Rule #1. Learning is fun. If you don’t want to have fun, then drop this course right away. (*smile*) I’m a jovial person. I try to be positive-minded and I crack the odd joke here and there. Also, I’m the kind of person that loves learning – I have been doing it my entire life. I love it because I find it very enjoyable and challenging. And who doesn’t enjoy a good challenge anyway? So I hope you are prepared to mix a little fun in your learning this semester – even in an online course! I sure am.
Rule #2. Please leave your rank at the door. If your rank is General, then with all due respect, I will not call you ‘Sir’ during the offering of this course. I understand that rank has its place; however, in my classroom everyone is equal – including the instructor. So I would like everyone to simply call me ‘Eric’. Please, no emails calling me ‘Professor Tremblay’ or ‘Sir’ or anything like that. Just plain old ‘Eric’ works for me. In return, I will address you by your first name also.
Rule #3. What happens in the classroom stays in the classroom. This particular ground rule is better suited for a humanities course than a science course, but I am still going to state it here. I taught a Bioethics class in the past and some pretty personal and heart-felt comments were uttered by some members during class time. It’s important to always be aware that if someone shares with you a sensitive/personal anecdote during the course of this class, that that occurrence is not a license for you to broadcast this personal information across the CF or at your work. Let’s keep the classroom a safe place for us to share whatever we wish with each other in the context of the subject matter being studied.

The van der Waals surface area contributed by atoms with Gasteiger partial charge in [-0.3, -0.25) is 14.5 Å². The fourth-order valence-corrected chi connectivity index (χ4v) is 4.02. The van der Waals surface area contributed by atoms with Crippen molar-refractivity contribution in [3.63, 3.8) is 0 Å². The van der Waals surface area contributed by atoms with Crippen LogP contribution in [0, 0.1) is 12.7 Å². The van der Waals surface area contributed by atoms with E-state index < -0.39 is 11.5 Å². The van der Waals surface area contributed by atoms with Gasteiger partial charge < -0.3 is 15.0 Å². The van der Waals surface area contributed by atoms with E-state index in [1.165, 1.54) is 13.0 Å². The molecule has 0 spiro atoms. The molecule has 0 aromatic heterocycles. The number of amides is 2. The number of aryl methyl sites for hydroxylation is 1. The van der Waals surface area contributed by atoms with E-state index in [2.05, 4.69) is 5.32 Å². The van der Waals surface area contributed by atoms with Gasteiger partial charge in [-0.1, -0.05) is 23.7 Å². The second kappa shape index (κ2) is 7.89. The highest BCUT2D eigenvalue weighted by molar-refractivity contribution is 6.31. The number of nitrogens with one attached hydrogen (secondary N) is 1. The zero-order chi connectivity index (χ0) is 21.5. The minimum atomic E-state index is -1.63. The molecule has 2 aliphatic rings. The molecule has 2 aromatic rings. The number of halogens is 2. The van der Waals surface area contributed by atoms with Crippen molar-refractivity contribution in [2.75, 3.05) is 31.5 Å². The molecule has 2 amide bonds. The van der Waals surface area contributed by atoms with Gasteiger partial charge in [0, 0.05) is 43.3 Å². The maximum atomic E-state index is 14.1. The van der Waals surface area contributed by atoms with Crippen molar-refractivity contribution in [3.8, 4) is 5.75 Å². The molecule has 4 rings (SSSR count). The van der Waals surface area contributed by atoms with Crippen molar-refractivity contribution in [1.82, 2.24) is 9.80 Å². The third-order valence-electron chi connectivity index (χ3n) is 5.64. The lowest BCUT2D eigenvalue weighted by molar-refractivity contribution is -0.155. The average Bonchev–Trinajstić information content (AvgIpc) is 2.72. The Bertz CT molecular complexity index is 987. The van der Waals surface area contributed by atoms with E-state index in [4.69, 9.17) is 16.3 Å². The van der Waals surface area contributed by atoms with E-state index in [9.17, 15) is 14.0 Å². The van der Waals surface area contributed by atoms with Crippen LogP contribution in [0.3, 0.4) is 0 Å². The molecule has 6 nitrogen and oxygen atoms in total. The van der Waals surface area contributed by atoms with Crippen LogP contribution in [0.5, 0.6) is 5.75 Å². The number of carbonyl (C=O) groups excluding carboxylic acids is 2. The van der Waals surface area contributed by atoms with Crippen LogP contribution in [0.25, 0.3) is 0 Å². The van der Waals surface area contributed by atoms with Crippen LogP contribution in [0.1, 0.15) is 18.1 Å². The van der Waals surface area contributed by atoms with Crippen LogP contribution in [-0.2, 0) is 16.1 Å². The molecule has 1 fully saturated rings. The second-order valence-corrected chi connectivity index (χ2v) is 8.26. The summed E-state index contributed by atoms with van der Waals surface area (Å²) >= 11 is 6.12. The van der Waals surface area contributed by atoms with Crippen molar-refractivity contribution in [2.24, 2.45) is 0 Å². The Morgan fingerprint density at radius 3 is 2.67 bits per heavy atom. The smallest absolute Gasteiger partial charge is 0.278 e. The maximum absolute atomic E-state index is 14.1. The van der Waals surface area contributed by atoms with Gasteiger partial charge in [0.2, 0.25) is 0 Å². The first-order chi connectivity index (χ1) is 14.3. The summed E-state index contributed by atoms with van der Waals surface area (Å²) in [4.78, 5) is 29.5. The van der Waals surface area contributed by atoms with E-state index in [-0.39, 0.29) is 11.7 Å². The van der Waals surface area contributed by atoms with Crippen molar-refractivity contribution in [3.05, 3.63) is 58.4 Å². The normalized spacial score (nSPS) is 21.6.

Rule #4. Respect other people’s contribution to the class and do not fear mistakes. We are all responsible for collectively learning the material for CCE106 this semester. We are all here to help each other and invariably some of us are going to know more about the subject matter than others. Be mindful that everyone is a valuable member of this class and that we all have learning to do. In addition, remind yourself that we all make mistakes – and that’s ok, in fact, I encourage it! Myself included. Just because I am the instructor does not mean I am the ‘God of Chemistry’ (*grin*). I am far from that and I will make mistakes during the term. Remember that old John Powell quote: “The only real mistake is the one from which we learn nothing.” So when it comes to learning, mistakes are a necessary part of the equation. In the context of the lab experiments this term, you may end up making some mistakes while conducting the procedures – that’s ok. Take a deep breath, count to 10, check to make sure you have enough supplies to start again, re-read the instructions and then start again. It’s normal.